One must rebuild the social life of Edmonton, however, going back two years for the stones, to realize how the war has taken from Canada her best blood. Not only have the younger sons gone back to fight for the England that sent them out, dying in the trenches as did young Lionel West, but the young Canadians who brought the grace of the east to the prairie provinces, the Americans who blazed the farthest trails, the Russians, the Frenchmen, and Italians who made life in the West a cosmopolitan holiday, have donned the khaki and marched away to the blare of the bands. Remembering what Edmonton was in days before clouds of strife cast their shadow from Europe, is it any wonder that the orchestra at the MacDonald never plays now the famous song of the Saskatchewan? For its phrase,
"It is springtime now in gay Paree,"
holds too much of heartbreak for those who know that springtime in France made green the grass on the grave of many a boy who used to dance by the banks of the Saskatchewan.
To those men and women who have perforce stayed at home a splendid record of service has been possible. North Alberta has raised more than $100,000 for the Canadian Patriotic Fund, that official organization founded to aid the wives, children, and other dependent relatives of officers and men, residents of Canada, who are on active service with the Allied armies or waiting in reserve for allotment. The Edmonton Board of Trade raised $13,000 in one day for Belgian relief and on another day subscribed the money for two machine guns for Edmonton regiments. The local branch of the Red Cross has been working daily on supplies for the soldiers. In July, 1915, this one branch sent 63 cases of supplies to wounded soldiers in France. In these cases more than 11,000 articles, including every known requirement for the outfitting of hospital patients, had been packed. With the realization that the women who have labored in this work have been among the immediate sufferers from the war, comes the understanding of their immolating idea of devotion. The women of Edmonton, in common with the rest of the women of Canada, have done their part.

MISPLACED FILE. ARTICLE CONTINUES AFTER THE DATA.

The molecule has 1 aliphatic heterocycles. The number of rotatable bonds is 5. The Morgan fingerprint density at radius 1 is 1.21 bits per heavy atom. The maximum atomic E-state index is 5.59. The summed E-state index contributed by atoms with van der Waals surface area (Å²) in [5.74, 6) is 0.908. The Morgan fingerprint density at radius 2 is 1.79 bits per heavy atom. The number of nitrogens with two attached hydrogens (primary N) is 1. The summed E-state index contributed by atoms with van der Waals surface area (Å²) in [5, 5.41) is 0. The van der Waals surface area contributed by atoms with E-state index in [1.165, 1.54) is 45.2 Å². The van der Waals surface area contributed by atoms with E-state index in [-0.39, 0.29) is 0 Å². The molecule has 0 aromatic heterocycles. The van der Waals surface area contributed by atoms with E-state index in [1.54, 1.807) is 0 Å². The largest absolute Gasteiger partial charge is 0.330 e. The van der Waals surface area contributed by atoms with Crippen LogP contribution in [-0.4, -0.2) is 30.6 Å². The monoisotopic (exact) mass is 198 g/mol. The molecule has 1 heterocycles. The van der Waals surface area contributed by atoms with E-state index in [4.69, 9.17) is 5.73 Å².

In the long run, it is the women of any country who suffer most cruelly from war. The women of Canada have been no exception to the rule. In fact, a canvass of the country would seem to show that the wives, and sisters, and mothers of the Canadians who have gone to war have been burdened with even greater responsibilities than have the women of England. The number of women who are taking men's places on Western farms runs high in the thousands. The courage with which they have looked after these obligations is only equalled by their refusal to consider themselves heroic. A story illustrative of their trials and of their manner of meeting them, is told by Mrs. Nellie McClung, of Edmonton, one of the best-beloved as well as of the best-known women of Western Canada.
Mrs. McClung was in the North Market of Edmonton when she met the English girl. The girl, ruddy-cheeked, bright-eyed, had driven seventy-five miles to market, coming from the Peace River district. "Are you all alone out there?" Mrs. McClung asked her. "I am now," the girl said. "My brothers went back to the war. My sister was on her way out from the old country, but she was a nurse, and when war came, she felt she should return." "And you're out there alone?" "Well," said the girl consideringly, "some one had to stay by the stuff."